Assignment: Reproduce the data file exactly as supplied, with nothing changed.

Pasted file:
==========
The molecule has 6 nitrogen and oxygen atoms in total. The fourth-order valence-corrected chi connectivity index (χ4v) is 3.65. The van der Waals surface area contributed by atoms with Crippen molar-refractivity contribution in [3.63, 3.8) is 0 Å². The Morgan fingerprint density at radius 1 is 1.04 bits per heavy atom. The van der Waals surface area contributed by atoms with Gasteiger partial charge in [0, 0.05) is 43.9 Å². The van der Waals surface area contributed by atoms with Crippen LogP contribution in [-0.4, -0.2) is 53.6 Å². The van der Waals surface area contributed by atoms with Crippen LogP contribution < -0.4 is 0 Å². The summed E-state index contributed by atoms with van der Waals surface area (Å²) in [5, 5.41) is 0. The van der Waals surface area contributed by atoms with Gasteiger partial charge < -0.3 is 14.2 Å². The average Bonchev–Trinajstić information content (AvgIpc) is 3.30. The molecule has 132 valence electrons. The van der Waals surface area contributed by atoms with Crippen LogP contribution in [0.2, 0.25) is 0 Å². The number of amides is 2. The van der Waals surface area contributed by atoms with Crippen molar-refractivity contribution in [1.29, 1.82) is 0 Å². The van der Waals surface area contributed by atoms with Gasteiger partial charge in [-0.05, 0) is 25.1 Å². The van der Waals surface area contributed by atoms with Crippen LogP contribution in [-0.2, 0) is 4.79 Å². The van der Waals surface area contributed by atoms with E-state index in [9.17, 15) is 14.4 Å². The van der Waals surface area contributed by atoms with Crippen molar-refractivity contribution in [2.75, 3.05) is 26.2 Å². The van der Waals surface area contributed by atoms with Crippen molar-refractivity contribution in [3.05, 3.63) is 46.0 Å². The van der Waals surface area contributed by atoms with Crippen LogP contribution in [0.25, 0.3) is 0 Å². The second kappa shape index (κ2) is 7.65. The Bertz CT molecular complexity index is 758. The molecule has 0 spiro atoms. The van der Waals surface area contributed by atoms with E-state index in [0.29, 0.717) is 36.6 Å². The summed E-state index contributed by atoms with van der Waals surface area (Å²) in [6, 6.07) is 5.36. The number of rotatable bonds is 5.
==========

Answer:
The molecule has 6 nitrogen and oxygen atoms in total. The fourth-order valence-corrected chi connectivity index (χ4v) is 3.65. The van der Waals surface area contributed by atoms with Crippen molar-refractivity contribution in [3.63, 3.8) is 0 Å². The Morgan fingerprint density at radius 1 is 1.04 bits per heavy atom. The van der Waals surface area contributed by atoms with Gasteiger partial charge in [0, 0.05) is 43.9 Å². The van der Waals surface area contributed by atoms with Crippen LogP contribution in [-0.4, -0.2) is 53.6 Å². The van der Waals surface area contributed by atoms with Crippen LogP contribution < -0.4 is 0 Å². The summed E-state index contributed by atoms with van der Waals surface area (Å²) in [5, 5.41) is 0. The van der Waals surface area contributed by atoms with Gasteiger partial charge < -0.3 is 14.2 Å². The average Bonchev–Trinajstić information content (AvgIpc) is 3.30. The molecule has 132 valence electrons. The van der Waals surface area contributed by atoms with Crippen LogP contribution in [0.2, 0.25) is 0 Å². The number of amides is 2. The van der Waals surface area contributed by atoms with Crippen molar-refractivity contribution in [1.29, 1.82) is 0 Å². The van der Waals surface area contributed by atoms with Gasteiger partial charge in [-0.05, 0) is 25.1 Å². The van der Waals surface area contributed by atoms with Crippen LogP contribution in [-0.2, 0) is 4.79 Å². The van der Waals surface area contributed by atoms with E-state index in [9.17, 15) is 14.4 Å². The van der Waals surface area contributed by atoms with Crippen molar-refractivity contribution in [2.75, 3.05) is 26.2 Å². The van der Waals surface area contributed by atoms with Crippen molar-refractivity contribution in [3.05, 3.63) is 46.0 Å². The van der Waals surface area contributed by atoms with Crippen LogP contribution in [0.25, 0.3) is 0 Å². The second kappa shape index (κ2) is 7.65. The Bertz CT molecular complexity index is 758. The molecule has 0 spiro atoms. The van der Waals surface area contributed by atoms with E-state index in [0.29, 0.717) is 36.6 Å². The summed E-state index contributed by atoms with van der Waals surface area (Å²) in [6, 6.07) is 5.36. The number of rotatable bonds is 5.